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Here's the objective. I have a PHP class and there are one or two of its methods that I would like to override with my own. As I understand OOP (in PHP and in general) I could write a child class that extends it and overrides the functionality of the methods in question.

However, I was wondering if this is the best way of achieving this task and if this is a proper use for child classes or if there is something better in PHP for what I'm trying to do.

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8 Answers 8

up vote 1 down vote accepted
class oldClass {
  public function methodToOverride() {
    echo 'oh hai';

class childClass extends oldClass {
  public function methodToOverride($arg, $arg2) {
    // your custom code
    echo 'hai world ' . $arg . ' ' . $arg2;

    // if you need to still call the parent class

$child = new childClass();
$child->methodToOverride('nom', 'nom');
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harsh -1 for a correct answer. nom noms were for effect. –  cballou May 21 '10 at 18:50
Just so you know, that wasn't me man and that goes for anyone else who took the time to answer a n00b's (such as myself) question: I appreciate anyone's efforts to read my question and give me an answer and I would never give anyone a thumbs down or -1. –  racl101 May 21 '10 at 19:07

Yes, that is the best way to do it. The idea of extending a class is to provide extra or more specific functionality.

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yes. this exactly what you use inheritance for.

A good principle though, is make sure your new inheriting class "is-a" base class.

Like Human is-a Mammal. Don't do Alien extends Human just because Alien does a lot of stuff Humans do.

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Yeah well pointed out. I remember years ago, when I first started OOP in php, getting myself into a bit of a mess by doing exactly what you describe. These days I find that, even on a complex project, my classes are all pretty short and pretty simple. The complexity comes then from how you combine the classes. If your brain is being fried trying to write some massive method cos you need to deal with lots of cases or variations, then you probably wanna review how your classes are structured –  Addsy May 21 '10 at 20:01

So, are you asking if overriding methods (which requires extending the superclass) is the best way to override methods? Yes.

That is the most important use of subclasses. In fact, polymorphism is at the heart of OOP. The other use is to provide new properties/methods, but that usually won't be enough.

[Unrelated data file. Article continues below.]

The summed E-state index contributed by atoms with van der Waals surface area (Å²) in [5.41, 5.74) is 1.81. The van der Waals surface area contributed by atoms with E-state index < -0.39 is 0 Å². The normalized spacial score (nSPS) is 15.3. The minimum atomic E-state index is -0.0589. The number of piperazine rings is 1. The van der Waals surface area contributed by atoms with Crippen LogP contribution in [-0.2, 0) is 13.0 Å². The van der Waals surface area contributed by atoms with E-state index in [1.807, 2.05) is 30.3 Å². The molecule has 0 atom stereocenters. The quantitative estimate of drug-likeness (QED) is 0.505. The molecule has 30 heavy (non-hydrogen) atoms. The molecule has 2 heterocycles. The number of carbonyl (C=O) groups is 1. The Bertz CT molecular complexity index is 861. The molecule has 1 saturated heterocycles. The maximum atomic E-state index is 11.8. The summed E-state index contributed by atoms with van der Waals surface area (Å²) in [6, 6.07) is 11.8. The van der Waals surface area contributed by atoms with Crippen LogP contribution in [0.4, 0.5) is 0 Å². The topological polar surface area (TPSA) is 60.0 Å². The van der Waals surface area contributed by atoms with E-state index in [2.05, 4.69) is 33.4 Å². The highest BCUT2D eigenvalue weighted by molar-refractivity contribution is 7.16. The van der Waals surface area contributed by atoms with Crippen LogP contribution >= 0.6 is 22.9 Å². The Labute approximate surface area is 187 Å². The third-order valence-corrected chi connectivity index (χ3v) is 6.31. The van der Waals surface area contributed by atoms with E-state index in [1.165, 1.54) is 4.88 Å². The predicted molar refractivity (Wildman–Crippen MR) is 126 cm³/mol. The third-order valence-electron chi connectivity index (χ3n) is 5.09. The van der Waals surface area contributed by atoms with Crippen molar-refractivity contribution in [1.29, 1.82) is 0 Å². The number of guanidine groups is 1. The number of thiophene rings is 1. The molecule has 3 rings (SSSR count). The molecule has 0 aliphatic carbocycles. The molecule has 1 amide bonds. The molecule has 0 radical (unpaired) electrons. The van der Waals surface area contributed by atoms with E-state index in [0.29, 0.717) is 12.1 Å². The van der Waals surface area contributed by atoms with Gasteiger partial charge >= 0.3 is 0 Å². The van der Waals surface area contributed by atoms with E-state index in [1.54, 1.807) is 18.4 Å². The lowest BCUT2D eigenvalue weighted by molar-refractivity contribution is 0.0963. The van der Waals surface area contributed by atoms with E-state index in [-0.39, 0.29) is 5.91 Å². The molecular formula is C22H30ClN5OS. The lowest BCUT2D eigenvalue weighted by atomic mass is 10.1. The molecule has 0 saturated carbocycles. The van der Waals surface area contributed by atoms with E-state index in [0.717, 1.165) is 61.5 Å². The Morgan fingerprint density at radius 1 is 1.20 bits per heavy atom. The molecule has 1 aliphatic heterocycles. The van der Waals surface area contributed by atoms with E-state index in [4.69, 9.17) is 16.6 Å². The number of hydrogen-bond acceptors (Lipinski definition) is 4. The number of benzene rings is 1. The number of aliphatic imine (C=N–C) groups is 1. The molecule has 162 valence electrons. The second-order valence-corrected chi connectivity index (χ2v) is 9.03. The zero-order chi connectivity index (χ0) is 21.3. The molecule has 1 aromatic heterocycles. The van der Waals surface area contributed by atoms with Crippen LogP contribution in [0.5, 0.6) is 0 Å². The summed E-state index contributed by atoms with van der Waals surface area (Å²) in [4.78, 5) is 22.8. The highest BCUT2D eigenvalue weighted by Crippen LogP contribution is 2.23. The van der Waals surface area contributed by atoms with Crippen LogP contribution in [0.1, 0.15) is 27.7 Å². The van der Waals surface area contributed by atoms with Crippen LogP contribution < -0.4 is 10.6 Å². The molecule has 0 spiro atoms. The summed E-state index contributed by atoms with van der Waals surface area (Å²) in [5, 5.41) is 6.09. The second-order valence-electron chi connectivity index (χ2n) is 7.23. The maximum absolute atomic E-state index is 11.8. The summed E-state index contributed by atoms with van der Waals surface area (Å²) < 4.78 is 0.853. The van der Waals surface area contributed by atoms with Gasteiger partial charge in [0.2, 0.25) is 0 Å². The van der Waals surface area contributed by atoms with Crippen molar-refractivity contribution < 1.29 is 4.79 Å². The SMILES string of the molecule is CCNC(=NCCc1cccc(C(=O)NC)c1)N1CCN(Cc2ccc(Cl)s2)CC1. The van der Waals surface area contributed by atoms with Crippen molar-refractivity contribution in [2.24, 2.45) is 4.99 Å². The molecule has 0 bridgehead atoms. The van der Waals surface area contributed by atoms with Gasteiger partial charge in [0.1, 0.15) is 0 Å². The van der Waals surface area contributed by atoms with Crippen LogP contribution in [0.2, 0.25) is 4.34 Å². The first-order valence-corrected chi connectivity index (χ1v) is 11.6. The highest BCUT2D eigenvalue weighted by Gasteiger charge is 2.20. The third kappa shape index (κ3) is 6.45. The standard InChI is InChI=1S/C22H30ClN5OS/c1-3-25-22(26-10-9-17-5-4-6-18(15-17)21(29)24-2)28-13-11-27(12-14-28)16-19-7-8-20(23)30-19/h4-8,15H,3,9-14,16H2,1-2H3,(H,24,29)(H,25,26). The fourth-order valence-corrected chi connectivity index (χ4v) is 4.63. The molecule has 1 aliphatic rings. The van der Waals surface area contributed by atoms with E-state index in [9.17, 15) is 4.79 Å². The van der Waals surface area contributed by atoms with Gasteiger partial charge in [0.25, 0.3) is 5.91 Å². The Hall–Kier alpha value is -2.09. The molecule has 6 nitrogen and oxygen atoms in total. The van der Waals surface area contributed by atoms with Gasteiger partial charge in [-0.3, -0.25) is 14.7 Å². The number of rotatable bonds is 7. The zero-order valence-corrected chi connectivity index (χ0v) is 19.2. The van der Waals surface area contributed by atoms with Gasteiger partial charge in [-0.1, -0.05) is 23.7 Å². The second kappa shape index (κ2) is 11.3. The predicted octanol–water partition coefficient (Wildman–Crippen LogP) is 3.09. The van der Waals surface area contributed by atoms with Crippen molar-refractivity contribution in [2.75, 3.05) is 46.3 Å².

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Sounds like you're on the right track.

For the methods you want to override, you'd probably want to:

  • make sure you're not changing the intent of the method
  • know whether you have to call the base class's method within, and when
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The only other way, would be to create a generic "superclass"...

class SuperClass {
    protected $obj = null;
    protected $overrides = array();

    public function __construct($obj) {
        if (!is_object($obj)) {
            throw new InvalidArgumentException('Argument is not an object');
        $this->obj = $obj;

    public function __call($method, $args) {
        $method = strtolower($method);
        if (isset($this->overrides[$method])) {
            array_unshift($args, $this);
            return call_user_func_array($this->overrides[$method], $args);
        } elseif (is_callable(array($this->obj, $method))) {
            return call_user_func_array(array($this->obj, $method), $args);
        } else {
            throw new BadMethodCallException('Invalid Method Called');

    public function __get($var) {
        return isset($this->obj->$var) ? $this->obj->$var : null;

    public function __set($var, $value) {
        $this->obj->$var = $value;

    public function addOverride($method, $callback) {
        $this->overrides[strtolower($method)] = $callback;

It's not always the best solution, but it's possible that some situations exist to use something like that. It will let you "add" and "override" methods to any object at run time.

The better generic solution is to simply extend the class in a child class... But the above "superclass" does have some uses...

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Another route I haven't seen mentioned here is to question whether it wouldn't be better to extract an abstract class and have the two classes extend that. Of course you would need to be able to alter the code of the first class for that (e.i. if the class came from an open source library you might refrain from changing the code).

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you are on the right track

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